U.S. Government Investigators Urge More Federal Involvement in Wind Farms
WASHINGTON A government report urged federal officials to be more active in weighing the impact of wind power windmill farms on the deaths of birds and bats, saying local and state regulators sometimes lack the necessary expertise.
The report by the Government Accountability Office, Congress' investigative arm, found that the federal government offers minimal oversight in approving wind power plants, yielding decision-making to the state and local levels.
As a result, the GAO found, "no one is considering the impacts of wind power on a regional or 'ecosystem' scale -- a scale that often spans governmental jurisdictions."
In a report issued Monday, the GAO urged the U.S. Fish and Wildlife Service to work with state and local officials to alert them about proposed wind farms' impacts on wildlife.
Wind power is among the fastest-growing sources of renewable energy, and the Department of Energy wants wind to generate 5 percent of the nation's electricity by 2020, compared with from less than 1 percent now.
Wind energy poses a dilemma for environmentalists who support its pollution-free electricity but have grown increasingly alarmed at its death toll on birds and bats.
The Altamont Pass in California, for example, kills an estimated 1,700 to 4,700 birds a year, including 880 to 1,300 federally protected raptors such as burrowing owls, red-tailed hawks and golden eagles. Meanwhile, thousands of bats have been killed by turbines on wind farms in West Virginia and Pennsylvania.
The GAO said that it was difficult to quantify wind power's impact on wildlife but noted that millions of birds are killed by other causes, such as collisions with buildings and towers, poisoning by pesticides and attacks by domestic and feral cats.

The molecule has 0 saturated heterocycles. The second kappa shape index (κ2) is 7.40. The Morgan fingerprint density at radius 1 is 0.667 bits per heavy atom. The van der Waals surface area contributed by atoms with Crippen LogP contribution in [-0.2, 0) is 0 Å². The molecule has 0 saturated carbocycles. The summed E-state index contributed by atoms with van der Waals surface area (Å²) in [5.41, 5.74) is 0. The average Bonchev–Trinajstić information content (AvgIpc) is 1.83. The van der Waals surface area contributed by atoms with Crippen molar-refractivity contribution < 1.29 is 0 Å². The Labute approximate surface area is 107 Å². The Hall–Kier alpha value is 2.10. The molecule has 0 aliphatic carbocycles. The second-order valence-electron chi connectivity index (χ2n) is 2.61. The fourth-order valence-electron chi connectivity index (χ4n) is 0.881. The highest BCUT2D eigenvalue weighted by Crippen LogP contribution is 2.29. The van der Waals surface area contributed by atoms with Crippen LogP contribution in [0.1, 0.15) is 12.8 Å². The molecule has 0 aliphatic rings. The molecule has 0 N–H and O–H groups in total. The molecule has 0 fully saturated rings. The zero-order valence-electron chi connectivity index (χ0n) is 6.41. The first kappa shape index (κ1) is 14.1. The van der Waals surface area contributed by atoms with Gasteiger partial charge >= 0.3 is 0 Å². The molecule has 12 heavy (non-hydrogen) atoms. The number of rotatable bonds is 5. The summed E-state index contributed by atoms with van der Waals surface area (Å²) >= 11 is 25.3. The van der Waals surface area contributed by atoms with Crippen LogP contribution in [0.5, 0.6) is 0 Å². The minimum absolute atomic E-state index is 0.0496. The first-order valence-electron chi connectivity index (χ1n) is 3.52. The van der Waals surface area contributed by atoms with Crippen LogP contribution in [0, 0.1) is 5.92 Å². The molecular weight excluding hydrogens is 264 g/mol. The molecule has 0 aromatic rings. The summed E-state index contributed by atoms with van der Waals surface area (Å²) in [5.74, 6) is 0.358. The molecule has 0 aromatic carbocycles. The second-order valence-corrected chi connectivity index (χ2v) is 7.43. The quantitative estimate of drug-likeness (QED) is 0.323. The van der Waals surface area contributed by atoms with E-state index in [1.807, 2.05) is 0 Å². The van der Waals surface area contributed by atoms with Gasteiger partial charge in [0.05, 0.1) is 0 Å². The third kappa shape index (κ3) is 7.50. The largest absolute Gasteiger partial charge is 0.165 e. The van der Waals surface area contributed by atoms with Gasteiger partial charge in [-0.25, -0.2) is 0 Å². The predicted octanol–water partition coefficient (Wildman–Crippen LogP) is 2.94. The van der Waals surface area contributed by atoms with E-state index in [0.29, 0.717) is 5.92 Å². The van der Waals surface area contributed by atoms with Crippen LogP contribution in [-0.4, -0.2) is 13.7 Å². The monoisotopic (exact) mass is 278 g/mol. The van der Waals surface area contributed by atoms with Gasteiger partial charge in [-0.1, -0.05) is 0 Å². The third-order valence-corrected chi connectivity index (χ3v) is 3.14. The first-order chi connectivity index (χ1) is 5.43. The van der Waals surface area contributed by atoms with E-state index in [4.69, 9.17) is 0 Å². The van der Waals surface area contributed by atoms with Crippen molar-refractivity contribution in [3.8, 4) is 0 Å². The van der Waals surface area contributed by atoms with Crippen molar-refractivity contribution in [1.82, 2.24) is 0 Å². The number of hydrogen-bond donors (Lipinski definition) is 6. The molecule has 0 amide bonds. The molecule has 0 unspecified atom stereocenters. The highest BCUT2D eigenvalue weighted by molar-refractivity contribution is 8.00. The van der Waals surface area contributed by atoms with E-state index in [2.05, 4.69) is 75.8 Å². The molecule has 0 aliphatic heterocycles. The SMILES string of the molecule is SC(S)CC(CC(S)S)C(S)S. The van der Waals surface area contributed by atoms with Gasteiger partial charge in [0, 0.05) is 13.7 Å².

"In the context of other sources of avian mortalities, it does not appear that wind power is responsible for a significant number of dead birds," the GAO said.
The American Wind Energy Association, trade group for the wind power industry, seized on that conclusion.
"Despite its modest impacts, the more (wind) is used instead of fossil fuels, the better for the environment and for consumers," said the group's executive director, Randall Swisher.
The congressmen who requested the study, West Virginia Democrats Nick Rahall and Alan Mollohan, said the report showed that caution needed to be thrown to the wind industry.
"We must balance our use of our natural resources with their protection to help ensure that our robust tourism industry and sense of Mountaineer pride do not suffer from poor foresight," said Rahall, ranking Democrat on the House Resources Committee.
Added Mollohan: "We don't have enough information about the number of birds and bats that are being killed, why they are being killed, or whether any effective strategies can be devised for keeping wildlife away from the blades."
The GAO said few studies have been done to determine effective solutions to minimize bat and bird deaths at wind farms.
Source: Associated Press